Teaching hope

UQ alumnus David Rawson is studying at the Harvard Graduate School of Education as a Frank Knox Fellow. He shares his experience of receiving his acceptance letter, and the opportunities that his education has provided him.

“We all have stories of pain, or we wouldn’t think the world needs changing.

We all have stories of hope, or we wouldn’t think we could change it.”

– Professor Marshall Ganz, Harvard Kennedy School

They say you always remember the day you receive your Harvard letter.

Mine began with a tea that I never quite got to finish between phone calls to family and friends, celebrating the news of admission. There was a sense then, as much as there is now, that life as I knew it was about to change in a powerful way.

It continues to amaze me what transformative potential there is in education. I’ve seen its magic in my own life and chose a career in teaching as a way to play a transformative role in the lives of others. I tell people that I didn’t stumble into teaching; I fell for teaching head over heels, enamoured by my learning at UQ and the feeling of opening up hopeful new worlds of possibility for my students. After teaching languages for three years and leading some improvement initiatives in my school, I decided to apply for graduate school to continue my professional growth.

But if I thought that being admitted to Harvard’s class of 2017 was exciting, then receiving word that I would be a Frank Knox Fellow was a life-changing twist. The award provides full funding for tuition and insurance, as well as a generous living stipend. I almost hadn’t considered applying, believing myself to be an unlikely contender.

You know how the story goes. Society vilifies teachers for the “ease” of our nine-to-three schedule and innumerable weeks of holidays each year. We’re blamed for low test scores and the perception of moral decay in today’s adolescents. What chance did I have compared to those who save lives, defend civil liberties, and empower democracy?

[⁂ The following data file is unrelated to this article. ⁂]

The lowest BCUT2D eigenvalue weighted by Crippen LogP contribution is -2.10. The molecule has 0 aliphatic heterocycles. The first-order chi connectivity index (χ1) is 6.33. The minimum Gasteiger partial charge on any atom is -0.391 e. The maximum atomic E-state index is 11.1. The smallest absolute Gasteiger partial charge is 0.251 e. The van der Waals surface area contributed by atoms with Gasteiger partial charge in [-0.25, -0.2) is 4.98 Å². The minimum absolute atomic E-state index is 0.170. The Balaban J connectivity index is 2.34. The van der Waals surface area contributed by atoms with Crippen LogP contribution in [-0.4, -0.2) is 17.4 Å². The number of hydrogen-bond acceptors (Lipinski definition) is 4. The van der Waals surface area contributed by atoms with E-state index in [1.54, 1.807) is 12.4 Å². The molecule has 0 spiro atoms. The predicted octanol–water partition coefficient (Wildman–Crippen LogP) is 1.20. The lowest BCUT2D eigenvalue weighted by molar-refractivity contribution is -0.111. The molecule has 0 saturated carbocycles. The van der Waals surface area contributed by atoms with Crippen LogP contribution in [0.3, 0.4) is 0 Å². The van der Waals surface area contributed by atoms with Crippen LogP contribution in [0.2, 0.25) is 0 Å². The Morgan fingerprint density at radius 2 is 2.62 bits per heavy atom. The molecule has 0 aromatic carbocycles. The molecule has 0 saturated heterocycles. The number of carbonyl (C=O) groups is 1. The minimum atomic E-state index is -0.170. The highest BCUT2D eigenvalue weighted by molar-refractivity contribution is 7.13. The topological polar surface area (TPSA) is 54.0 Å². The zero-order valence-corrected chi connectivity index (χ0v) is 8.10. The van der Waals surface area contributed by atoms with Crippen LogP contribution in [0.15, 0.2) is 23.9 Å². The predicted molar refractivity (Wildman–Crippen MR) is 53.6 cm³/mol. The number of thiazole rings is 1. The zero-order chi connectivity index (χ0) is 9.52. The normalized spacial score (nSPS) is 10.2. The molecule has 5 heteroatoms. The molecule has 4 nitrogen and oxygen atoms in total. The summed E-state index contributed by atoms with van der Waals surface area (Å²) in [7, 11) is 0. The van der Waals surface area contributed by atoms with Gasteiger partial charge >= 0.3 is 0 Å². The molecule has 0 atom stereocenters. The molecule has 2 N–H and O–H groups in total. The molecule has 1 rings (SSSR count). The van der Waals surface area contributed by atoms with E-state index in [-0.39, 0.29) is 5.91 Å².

But teaching is important. In some regards, an effective teacher can do all three of these things and more between morning tea and lunch! Although we don’t always see the fruits of our labour immediately, we teach in the knowledge that transformation comes with time. We make enormous investments of our time in our students. We aim to equip and inspire them, and hope we have done enough so they can do the heavy lifting for themselves. This is certainly how my own inspiring teachers empowered me to aim high and to be brave.

Harvard is everything I could have expected and more. There is something quite surreal about being part of an academic community where people have been studying since the 1600s – where you can take the same courses that Mark Zuckerberg and President Barrack Obama studied on their way to meteoric success.

I have found my intellectual home in a rich community of others who rally to the cause of education. I learn as much from the varied experiences of my classmates as I do from the professors, all of who are incredibly generous with their time and support. My studies are teaching me practical skills in leadership, school improvement, and racial equity work. I’m learning to trust in my instincts more, to have the courage to speak my truth, and to stand up for those whose education story has been one of exclusion rather than hope.

That it is possible to grow up with little and to make it to Harvard on a full scholarship speaks volumes about the possibility of our own education system in Australia. Although postcode remains the most reliable predictor of success, this story speaks to the fact that education puts everything on the table.

I’ve also come to believe in US baseball player Branch Rickey’s words, “luck is the residue of design”. When things consistently go our way, others can be quick to attribute them to luck. We might even start to believe it. But isn’t it funny how the more we plan and the harder we work, the luckier we become? We are each the architects of our own life plans. If we let others tell us that following our dreams is a cliché belonging to the world of Hollywood, then we will never map a route towards greatness for which we are each destined.

Trust in good mentors, start charting a course, and apply for everything when you suspect you’re eligible. Whatever your program or interest, there’s so much at stake for those who are counting on you to be successful.

Last updated:
3 January 2017